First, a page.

“This president of the United States incited this insurrection, this armed rebellion, against our common country,” Pelosi said as she opened the debate. “He is a clear and present danger to the nation that we all love.”

If a simple majority in the House votes to impeach, the Senate then conducts a trial, which is when evidence is presented and arguments made. The House vote to impeach Trump was 232-197, with Cheney and nine other Republicans joining the majority.

A two-thirds Senate majority is required to convict. Trump will already have left office by the time his trial begins, but if convicted, he could be barred from holding office again and lose his presidential retirement and other benefits.

The official Wyoming GOP response claims Cheney has “aligned herself with leftists.” In case you are curious what that means, Republicans spelled out the unsavory types their former golden girl is now hanging around in dark alleys.

“We have watched the leftists and progressives in this country riot, burn, kill, maim, loot and destroy cities and communities for seven months, often with Democrat[ic] leaders egging them on, bailing them out and refusing to condemn their actions,” the statement read.

First, such claims parroted by right-wing media are false. But even if they were true, what would it have to do with charges that the president incited an insurrection to directly interfere with the election and retain power?

At a rally outside the White House before the insurrection, Trump castigated his own ever-loyal vice president, Mike Pence, for correctly saying he couldn’t change the Electoral College outcome when the votes were counted at the Capitol.

“So I hope Mike has the courage to do what he has to do,” Trump said. “And I hope he doesn’t listen to the RINOs [Republicans in Name Only] and the stupid people that he’s listening to.”

Then the crowd marched to the Capitol, where they crashed the proceedings while many shouted, “Hang Mike Pence!” A gallows with a noose was erected outside.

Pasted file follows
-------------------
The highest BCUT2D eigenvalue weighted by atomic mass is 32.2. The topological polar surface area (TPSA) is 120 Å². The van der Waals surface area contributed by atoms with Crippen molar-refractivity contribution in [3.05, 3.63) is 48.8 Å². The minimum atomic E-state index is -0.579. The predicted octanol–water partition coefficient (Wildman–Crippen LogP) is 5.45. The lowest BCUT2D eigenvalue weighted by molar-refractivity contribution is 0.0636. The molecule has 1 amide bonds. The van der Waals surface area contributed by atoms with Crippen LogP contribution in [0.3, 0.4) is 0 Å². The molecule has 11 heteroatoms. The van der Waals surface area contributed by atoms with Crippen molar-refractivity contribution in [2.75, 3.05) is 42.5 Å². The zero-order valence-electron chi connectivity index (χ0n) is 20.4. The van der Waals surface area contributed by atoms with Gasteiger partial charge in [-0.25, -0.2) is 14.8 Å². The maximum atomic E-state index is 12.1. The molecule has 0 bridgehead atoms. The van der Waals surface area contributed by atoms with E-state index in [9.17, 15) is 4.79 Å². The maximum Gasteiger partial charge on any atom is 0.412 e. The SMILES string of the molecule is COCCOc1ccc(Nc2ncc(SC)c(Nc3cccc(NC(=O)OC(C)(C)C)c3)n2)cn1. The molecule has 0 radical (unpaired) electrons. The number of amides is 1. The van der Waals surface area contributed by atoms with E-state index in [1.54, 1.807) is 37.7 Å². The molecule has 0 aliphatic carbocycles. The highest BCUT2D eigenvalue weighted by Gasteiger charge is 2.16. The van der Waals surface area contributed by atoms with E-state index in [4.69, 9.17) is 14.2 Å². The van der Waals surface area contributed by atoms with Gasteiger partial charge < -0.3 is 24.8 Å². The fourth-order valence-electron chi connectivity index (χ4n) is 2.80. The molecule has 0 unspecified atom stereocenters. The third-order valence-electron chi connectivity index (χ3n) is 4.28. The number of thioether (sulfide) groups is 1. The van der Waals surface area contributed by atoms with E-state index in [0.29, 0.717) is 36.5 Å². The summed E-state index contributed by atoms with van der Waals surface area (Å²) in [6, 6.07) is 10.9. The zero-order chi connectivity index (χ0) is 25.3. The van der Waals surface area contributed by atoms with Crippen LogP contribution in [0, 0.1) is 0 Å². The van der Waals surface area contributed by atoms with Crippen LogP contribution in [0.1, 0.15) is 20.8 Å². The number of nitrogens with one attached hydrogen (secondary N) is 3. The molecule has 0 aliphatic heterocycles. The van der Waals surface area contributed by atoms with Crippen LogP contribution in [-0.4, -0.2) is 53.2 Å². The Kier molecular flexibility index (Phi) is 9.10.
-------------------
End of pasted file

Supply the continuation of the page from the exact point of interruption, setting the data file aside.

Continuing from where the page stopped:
It will be up to the Senate to decide if there was proper cause-and-effect in Trumpville to convict.

For the record, the president also called Cheney out at his pep rally. “In a year from now, you’re going to start working on Congress and we got to get rid of the weak Congress, people, the ones that aren’t any good, the Liz Cheneys of the world,” Trump said.

Wyoming’s congresswoman has supported Trump’s positions in about 95% of her votes during the past four years, but it hasn’t kept her from breaking ranks with him on key issues.

The biggest clashes have been over the president’s Mideast troop withdrawals. He’s blasted her as the spawn of a “neocon” warmonger; she says he’s helping Russia at the expense of our allies and own interests.

I admit I had to smile last June when, after Trump was loath to put on a mask in public during the COVID-19 pandemic, Cheney tweeted a photo of her father wearing one. The accompanying hashtag said it all: “#realmenwearmasks.”

I’ve had friends tell me, “You know, I’m not a fan of Liz Cheney,” and then express surprise that she had the guts to say something negative about Trump. There’s usually a gleam in their eyes.

I’m certainly not willing to give Cheney a pass for all the times she’s enabled Trump’s race-baiting, misogyny and general off-the-rails behavior. Nor would I think for a nanosecond that she could ever be a RINO or a closet liberal.

But even if we discover that Cheney’s vote to impeach was just an effort to eventually position herself to run for speaker of the House, or perhaps the White House, I won’t think ill of her for it.

Too few Republicans were willing to hold the president accountable for the Capitol’s darkest day. So, Wyoming GOP, if you don’t mind, I’ll stand over here, in the shadows of the 70% of your members who voted for Trump, and offer a token of — dare I say it? — gratitude for Wyoming’s representative.